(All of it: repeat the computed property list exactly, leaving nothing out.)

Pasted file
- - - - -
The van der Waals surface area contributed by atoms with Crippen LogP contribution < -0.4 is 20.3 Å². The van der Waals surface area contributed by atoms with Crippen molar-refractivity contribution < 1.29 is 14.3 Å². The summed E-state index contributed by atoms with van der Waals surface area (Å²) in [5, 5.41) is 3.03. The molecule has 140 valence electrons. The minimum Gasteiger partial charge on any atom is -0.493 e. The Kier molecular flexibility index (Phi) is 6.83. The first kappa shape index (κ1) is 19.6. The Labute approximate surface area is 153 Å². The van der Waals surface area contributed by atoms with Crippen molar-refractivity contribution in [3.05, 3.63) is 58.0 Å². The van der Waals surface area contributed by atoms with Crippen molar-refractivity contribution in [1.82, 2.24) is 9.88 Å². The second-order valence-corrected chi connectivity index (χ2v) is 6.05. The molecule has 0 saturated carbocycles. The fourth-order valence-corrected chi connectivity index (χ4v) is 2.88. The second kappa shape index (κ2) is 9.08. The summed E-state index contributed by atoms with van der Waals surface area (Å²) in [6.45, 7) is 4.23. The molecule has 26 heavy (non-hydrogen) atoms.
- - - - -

The van der Waals surface area contributed by atoms with Crippen LogP contribution < -0.4 is 20.3 Å². The van der Waals surface area contributed by atoms with Crippen molar-refractivity contribution < 1.29 is 14.3 Å². The summed E-state index contributed by atoms with van der Waals surface area (Å²) in [5, 5.41) is 3.03. The molecule has 140 valence electrons. The minimum Gasteiger partial charge on any atom is -0.493 e. The Kier molecular flexibility index (Phi) is 6.83. The first kappa shape index (κ1) is 19.6. The Labute approximate surface area is 153 Å². The van der Waals surface area contributed by atoms with Crippen molar-refractivity contribution in [3.05, 3.63) is 58.0 Å². The van der Waals surface area contributed by atoms with Crippen molar-refractivity contribution in [1.82, 2.24) is 9.88 Å². The second-order valence-corrected chi connectivity index (χ2v) is 6.05. The molecule has 0 saturated carbocycles. The fourth-order valence-corrected chi connectivity index (χ4v) is 2.88. The second kappa shape index (κ2) is 9.08. The summed E-state index contributed by atoms with van der Waals surface area (Å²) in [6.45, 7) is 4.23. The molecule has 26 heavy (non-hydrogen) atoms.